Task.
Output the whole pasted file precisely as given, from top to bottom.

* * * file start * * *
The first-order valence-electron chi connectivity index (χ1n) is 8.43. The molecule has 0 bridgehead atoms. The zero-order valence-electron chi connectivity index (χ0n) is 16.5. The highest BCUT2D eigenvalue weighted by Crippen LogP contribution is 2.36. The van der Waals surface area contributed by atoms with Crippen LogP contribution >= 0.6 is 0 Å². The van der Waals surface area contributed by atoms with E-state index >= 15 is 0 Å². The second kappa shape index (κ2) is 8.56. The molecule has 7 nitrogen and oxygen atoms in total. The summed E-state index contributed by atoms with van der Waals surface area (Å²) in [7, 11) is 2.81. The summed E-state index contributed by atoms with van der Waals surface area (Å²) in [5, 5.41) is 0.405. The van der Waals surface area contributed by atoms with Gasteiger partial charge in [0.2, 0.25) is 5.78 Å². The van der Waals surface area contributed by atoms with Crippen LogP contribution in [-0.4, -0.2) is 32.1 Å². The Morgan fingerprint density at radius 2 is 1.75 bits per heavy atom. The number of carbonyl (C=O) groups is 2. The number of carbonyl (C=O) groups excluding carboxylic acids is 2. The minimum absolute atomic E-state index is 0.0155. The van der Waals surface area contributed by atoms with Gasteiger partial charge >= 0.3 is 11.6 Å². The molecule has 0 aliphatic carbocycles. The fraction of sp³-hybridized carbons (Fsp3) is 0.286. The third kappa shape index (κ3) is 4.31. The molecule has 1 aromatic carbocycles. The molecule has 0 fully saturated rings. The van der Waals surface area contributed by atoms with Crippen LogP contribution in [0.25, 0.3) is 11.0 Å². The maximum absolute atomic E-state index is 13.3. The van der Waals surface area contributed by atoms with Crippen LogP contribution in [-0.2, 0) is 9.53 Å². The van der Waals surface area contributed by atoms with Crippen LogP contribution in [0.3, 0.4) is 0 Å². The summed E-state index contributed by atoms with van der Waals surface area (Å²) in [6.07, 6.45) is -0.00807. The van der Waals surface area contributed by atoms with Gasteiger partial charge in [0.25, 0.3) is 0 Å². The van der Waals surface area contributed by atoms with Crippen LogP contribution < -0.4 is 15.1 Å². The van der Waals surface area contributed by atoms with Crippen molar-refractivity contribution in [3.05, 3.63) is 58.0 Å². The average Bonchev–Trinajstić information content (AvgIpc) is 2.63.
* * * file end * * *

The first-order valence-electron chi connectivity index (χ1n) is 8.43. The molecule has 0 bridgehead atoms. The zero-order valence-electron chi connectivity index (χ0n) is 16.5. The highest BCUT2D eigenvalue weighted by Crippen LogP contribution is 2.36. The van der Waals surface area contributed by atoms with Crippen LogP contribution >= 0.6 is 0 Å². The van der Waals surface area contributed by atoms with E-state index >= 15 is 0 Å². The second kappa shape index (κ2) is 8.56. The molecule has 7 nitrogen and oxygen atoms in total. The summed E-state index contributed by atoms with van der Waals surface area (Å²) in [7, 11) is 2.81. The summed E-state index contributed by atoms with van der Waals surface area (Å²) in [5, 5.41) is 0.405. The van der Waals surface area contributed by atoms with Gasteiger partial charge in [0.2, 0.25) is 5.78 Å². The van der Waals surface area contributed by atoms with Crippen LogP contribution in [-0.4, -0.2) is 32.1 Å². The Morgan fingerprint density at radius 2 is 1.75 bits per heavy atom. The number of carbonyl (C=O) groups is 2. The number of carbonyl (C=O) groups excluding carboxylic acids is 2. The minimum absolute atomic E-state index is 0.0155. The van der Waals surface area contributed by atoms with Gasteiger partial charge >= 0.3 is 11.6 Å². The molecule has 0 aliphatic carbocycles. The fraction of sp³-hybridized carbons (Fsp3) is 0.286. The third kappa shape index (κ3) is 4.31. The molecule has 1 aromatic carbocycles. The molecule has 0 fully saturated rings. The van der Waals surface area contributed by atoms with Crippen LogP contribution in [0.25, 0.3) is 11.0 Å². The maximum absolute atomic E-state index is 13.3. The van der Waals surface area contributed by atoms with Crippen LogP contribution in [-0.2, 0) is 9.53 Å². The van der Waals surface area contributed by atoms with Crippen LogP contribution in [0.3, 0.4) is 0 Å². The summed E-state index contributed by atoms with van der Waals surface area (Å²) in [6.07, 6.45) is -0.00807. The van der Waals surface area contributed by atoms with Gasteiger partial charge in [0.25, 0.3) is 0 Å². The van der Waals surface area contributed by atoms with Crippen LogP contribution < -0.4 is 15.1 Å². The van der Waals surface area contributed by atoms with Crippen molar-refractivity contribution in [3.05, 3.63) is 58.0 Å². The average Bonchev–Trinajstić information content (AvgIpc) is 2.63.